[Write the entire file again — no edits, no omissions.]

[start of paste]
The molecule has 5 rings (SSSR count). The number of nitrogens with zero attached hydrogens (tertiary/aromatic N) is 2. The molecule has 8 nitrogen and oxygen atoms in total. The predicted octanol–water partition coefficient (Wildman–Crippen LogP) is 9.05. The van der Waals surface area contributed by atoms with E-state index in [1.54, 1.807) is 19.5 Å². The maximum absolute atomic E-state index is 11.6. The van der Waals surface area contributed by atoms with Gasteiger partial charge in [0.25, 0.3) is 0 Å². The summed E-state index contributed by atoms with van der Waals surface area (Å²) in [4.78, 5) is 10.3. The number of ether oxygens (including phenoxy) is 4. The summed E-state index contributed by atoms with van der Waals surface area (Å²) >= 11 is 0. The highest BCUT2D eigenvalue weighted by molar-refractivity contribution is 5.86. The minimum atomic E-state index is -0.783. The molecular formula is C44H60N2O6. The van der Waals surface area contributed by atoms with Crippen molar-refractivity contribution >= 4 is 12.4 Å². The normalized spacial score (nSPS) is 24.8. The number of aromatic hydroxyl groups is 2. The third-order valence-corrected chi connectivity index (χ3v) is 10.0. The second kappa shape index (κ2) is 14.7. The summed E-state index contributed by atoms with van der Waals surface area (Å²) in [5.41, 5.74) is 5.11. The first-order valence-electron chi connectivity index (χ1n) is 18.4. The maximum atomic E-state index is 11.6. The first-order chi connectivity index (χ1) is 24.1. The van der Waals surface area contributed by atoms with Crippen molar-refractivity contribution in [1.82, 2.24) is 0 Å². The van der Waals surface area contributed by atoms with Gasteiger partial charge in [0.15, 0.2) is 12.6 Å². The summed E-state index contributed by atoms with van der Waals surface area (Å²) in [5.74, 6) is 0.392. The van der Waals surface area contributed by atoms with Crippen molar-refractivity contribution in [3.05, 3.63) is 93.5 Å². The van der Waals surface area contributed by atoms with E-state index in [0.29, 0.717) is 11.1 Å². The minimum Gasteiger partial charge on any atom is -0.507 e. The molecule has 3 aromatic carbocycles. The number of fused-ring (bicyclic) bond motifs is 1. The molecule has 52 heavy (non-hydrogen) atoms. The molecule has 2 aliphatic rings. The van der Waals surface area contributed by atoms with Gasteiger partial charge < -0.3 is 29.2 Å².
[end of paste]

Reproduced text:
The molecule has 5 rings (SSSR count). The number of nitrogens with zero attached hydrogens (tertiary/aromatic N) is 2. The molecule has 8 nitrogen and oxygen atoms in total. The predicted octanol–water partition coefficient (Wildman–Crippen LogP) is 9.05. The van der Waals surface area contributed by atoms with E-state index in [1.54, 1.807) is 19.5 Å². The maximum absolute atomic E-state index is 11.6. The van der Waals surface area contributed by atoms with Gasteiger partial charge in [0.25, 0.3) is 0 Å². The summed E-state index contributed by atoms with van der Waals surface area (Å²) in [4.78, 5) is 10.3. The number of ether oxygens (including phenoxy) is 4. The summed E-state index contributed by atoms with van der Waals surface area (Å²) >= 11 is 0. The highest BCUT2D eigenvalue weighted by molar-refractivity contribution is 5.86. The minimum atomic E-state index is -0.783. The molecular formula is C44H60N2O6. The van der Waals surface area contributed by atoms with Crippen molar-refractivity contribution >= 4 is 12.4 Å². The normalized spacial score (nSPS) is 24.8. The number of aromatic hydroxyl groups is 2. The third-order valence-corrected chi connectivity index (χ3v) is 10.0. The second kappa shape index (κ2) is 14.7. The summed E-state index contributed by atoms with van der Waals surface area (Å²) in [5.41, 5.74) is 5.11. The first-order valence-electron chi connectivity index (χ1n) is 18.4. The maximum atomic E-state index is 11.6. The first-order chi connectivity index (χ1) is 24.1. The van der Waals surface area contributed by atoms with Crippen molar-refractivity contribution in [1.82, 2.24) is 0 Å². The van der Waals surface area contributed by atoms with Gasteiger partial charge in [0.15, 0.2) is 12.6 Å². The summed E-state index contributed by atoms with van der Waals surface area (Å²) in [5.74, 6) is 0.392. The van der Waals surface area contributed by atoms with Crippen molar-refractivity contribution in [3.05, 3.63) is 93.5 Å². The van der Waals surface area contributed by atoms with E-state index in [0.29, 0.717) is 11.1 Å². The minimum Gasteiger partial charge on any atom is -0.507 e. The molecule has 3 aromatic carbocycles. The number of fused-ring (bicyclic) bond motifs is 1. The molecule has 52 heavy (non-hydrogen) atoms. The molecule has 2 aliphatic rings. The van der Waals surface area contributed by atoms with Gasteiger partial charge < -0.3 is 29.2 Å².